2012 Walter F. Snyder Award Recipient: Harry E. Grenawitzke, RS, MPH, DAAS

Article excerpt


NSF International and NEHA presented the prestigious Walter F. Snyder Award to Harry E. Grenawitzke, RS, MPH, DAAS, at the 2012 AEC in San Diego. This award, given in honor of NSF International's cofounder and first executive director Walter F. Snyder, is presented annually in recognition of outstanding contributions to the advancement of environmental health.

Grenawitzke was honored for his more than 40 years of significant and lasting contributions to the fields of public and environmental health at the international, federal, state, and local levels. His expertise and commitment to environmental health led to important roles in several public health organizations, including NEHA, the Michigan Environmental Health Association (MEHA), the Canadian Institute of Public Health Inspectors, the American Academy of Sanitarians, and NSF International's Council of Public Health Consultants. His work in mentoring colleagues and developing innovative programs and standards that protect public health strengthened these organizations and led to lasting improvements in environmental health.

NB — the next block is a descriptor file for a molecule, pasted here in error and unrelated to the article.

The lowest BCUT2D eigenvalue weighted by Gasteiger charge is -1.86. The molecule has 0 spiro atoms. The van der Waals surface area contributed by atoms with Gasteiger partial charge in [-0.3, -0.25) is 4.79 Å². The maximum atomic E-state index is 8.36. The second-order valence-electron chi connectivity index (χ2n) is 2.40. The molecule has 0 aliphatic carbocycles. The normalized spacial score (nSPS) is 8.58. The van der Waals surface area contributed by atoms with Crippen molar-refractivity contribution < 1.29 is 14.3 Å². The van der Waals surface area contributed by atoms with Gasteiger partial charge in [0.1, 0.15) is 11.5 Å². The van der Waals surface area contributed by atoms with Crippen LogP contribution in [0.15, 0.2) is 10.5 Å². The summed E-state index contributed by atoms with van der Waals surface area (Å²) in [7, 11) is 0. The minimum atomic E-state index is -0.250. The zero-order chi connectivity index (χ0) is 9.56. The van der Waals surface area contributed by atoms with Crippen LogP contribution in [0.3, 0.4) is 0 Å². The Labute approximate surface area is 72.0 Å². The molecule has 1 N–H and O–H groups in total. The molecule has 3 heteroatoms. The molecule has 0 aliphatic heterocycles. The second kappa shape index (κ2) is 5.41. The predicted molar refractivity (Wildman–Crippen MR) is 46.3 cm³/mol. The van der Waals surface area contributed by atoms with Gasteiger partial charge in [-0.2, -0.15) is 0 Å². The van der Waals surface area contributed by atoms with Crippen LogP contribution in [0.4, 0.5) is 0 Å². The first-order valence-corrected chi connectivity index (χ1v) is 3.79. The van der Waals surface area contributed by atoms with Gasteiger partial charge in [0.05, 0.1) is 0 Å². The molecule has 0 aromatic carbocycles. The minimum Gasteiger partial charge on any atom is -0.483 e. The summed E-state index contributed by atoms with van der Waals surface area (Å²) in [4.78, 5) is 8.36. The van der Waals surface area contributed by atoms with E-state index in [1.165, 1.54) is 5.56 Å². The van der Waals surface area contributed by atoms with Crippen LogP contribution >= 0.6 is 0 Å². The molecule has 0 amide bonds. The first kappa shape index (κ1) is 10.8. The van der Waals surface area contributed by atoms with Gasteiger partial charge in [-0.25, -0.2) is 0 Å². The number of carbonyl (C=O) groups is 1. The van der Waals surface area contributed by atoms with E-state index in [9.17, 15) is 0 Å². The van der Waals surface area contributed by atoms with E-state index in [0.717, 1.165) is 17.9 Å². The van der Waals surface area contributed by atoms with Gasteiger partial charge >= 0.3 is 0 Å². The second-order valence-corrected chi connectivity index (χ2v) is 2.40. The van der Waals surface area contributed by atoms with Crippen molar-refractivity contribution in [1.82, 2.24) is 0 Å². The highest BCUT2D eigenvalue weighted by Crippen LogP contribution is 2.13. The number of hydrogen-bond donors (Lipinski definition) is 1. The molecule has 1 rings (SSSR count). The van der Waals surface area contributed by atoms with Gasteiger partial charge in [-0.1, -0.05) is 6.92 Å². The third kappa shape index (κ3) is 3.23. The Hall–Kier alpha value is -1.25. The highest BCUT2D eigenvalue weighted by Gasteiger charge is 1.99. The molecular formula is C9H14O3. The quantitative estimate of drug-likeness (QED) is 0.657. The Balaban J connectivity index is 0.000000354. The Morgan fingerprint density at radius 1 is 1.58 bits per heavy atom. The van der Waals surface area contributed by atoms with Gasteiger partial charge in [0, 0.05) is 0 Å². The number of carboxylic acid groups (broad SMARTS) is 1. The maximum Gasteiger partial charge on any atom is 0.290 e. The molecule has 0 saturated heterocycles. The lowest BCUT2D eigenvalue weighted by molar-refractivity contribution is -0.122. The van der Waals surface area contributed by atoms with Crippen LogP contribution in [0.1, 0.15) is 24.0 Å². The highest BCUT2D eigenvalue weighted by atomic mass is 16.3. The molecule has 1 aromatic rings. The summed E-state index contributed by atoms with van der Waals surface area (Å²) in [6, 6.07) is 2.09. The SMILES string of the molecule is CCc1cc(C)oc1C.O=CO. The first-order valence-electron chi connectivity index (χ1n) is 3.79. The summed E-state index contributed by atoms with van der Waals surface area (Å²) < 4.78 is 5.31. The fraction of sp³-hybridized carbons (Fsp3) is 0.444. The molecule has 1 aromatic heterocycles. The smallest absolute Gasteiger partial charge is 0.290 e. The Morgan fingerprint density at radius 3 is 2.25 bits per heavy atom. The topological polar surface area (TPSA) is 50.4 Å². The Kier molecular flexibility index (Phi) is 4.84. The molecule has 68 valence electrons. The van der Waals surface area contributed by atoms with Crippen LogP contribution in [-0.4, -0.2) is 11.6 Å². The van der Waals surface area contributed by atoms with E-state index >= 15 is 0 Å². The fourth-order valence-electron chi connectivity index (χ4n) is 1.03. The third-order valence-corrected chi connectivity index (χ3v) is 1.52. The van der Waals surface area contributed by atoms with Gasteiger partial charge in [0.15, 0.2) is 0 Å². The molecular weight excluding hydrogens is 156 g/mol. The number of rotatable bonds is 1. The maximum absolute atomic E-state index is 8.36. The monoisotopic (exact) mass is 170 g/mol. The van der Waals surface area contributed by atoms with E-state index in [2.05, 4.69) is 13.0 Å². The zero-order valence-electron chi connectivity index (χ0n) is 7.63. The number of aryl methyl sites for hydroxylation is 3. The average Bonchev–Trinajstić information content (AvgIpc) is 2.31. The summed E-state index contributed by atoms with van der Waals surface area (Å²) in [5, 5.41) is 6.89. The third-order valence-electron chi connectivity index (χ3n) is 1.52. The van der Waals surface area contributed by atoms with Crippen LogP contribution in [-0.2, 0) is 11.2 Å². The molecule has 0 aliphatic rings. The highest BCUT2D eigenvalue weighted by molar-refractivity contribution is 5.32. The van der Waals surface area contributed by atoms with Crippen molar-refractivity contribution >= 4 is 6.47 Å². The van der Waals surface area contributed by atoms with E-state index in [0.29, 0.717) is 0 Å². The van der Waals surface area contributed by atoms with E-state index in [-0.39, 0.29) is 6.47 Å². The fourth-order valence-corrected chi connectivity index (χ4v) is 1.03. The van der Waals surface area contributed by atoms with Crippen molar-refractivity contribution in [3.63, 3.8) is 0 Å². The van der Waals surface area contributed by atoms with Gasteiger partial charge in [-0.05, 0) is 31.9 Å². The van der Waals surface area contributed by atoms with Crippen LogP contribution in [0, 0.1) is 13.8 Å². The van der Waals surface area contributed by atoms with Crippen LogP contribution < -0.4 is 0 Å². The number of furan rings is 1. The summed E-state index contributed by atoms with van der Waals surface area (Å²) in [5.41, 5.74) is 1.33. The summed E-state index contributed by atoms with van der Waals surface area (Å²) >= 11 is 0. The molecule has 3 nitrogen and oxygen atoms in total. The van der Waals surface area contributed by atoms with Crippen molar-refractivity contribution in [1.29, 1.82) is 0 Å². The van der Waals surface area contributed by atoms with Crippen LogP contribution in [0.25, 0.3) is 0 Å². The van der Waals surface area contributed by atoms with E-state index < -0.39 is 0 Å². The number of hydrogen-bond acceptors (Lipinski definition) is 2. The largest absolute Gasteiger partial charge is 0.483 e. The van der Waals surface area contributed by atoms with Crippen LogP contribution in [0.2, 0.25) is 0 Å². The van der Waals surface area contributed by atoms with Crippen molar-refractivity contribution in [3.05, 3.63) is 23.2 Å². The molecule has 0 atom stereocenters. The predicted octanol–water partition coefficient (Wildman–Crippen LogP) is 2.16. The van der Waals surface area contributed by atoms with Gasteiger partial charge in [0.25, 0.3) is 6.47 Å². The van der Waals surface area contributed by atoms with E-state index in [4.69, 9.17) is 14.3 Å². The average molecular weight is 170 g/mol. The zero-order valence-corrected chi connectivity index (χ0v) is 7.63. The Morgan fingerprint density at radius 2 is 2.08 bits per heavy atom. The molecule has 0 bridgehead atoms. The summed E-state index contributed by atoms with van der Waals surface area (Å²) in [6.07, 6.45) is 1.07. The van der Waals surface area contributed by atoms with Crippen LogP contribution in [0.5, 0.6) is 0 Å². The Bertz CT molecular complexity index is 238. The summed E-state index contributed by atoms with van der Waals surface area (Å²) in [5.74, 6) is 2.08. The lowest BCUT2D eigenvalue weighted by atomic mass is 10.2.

As an active member of NEHA and MEHA since the 1970s, Grenawitzke served as chairman of several committees and was elected president of NEHA in 1989. He was well known for his ability to develop cooperative agreements between international communities and U.S. environmental health professionals, organizing the first cooperative conferences with Canada and England.

Grenawitzke's personable and effective teaching and training skills have played a key role in his career. Starting in 1989, he became an adjunct professor at the University of Michigan School of Public Health. He also worked with university officials to develop the environmental health program at Central Michigan University.

In 1990, Grenawitzke joined public health and safety organization NSF International to manage its auditing and training programs. He served in many leadership roles at NSF, including vice president of Regulatory Affairs and Field Services, a role that truly utilized all of his passion for environmental and public health policy. He also served on the NSF International Council of Public Health Consultants, which advises NSF in the development of standards and environmental health programs.

Grenawitzke's expertise was often sought by international authorities. …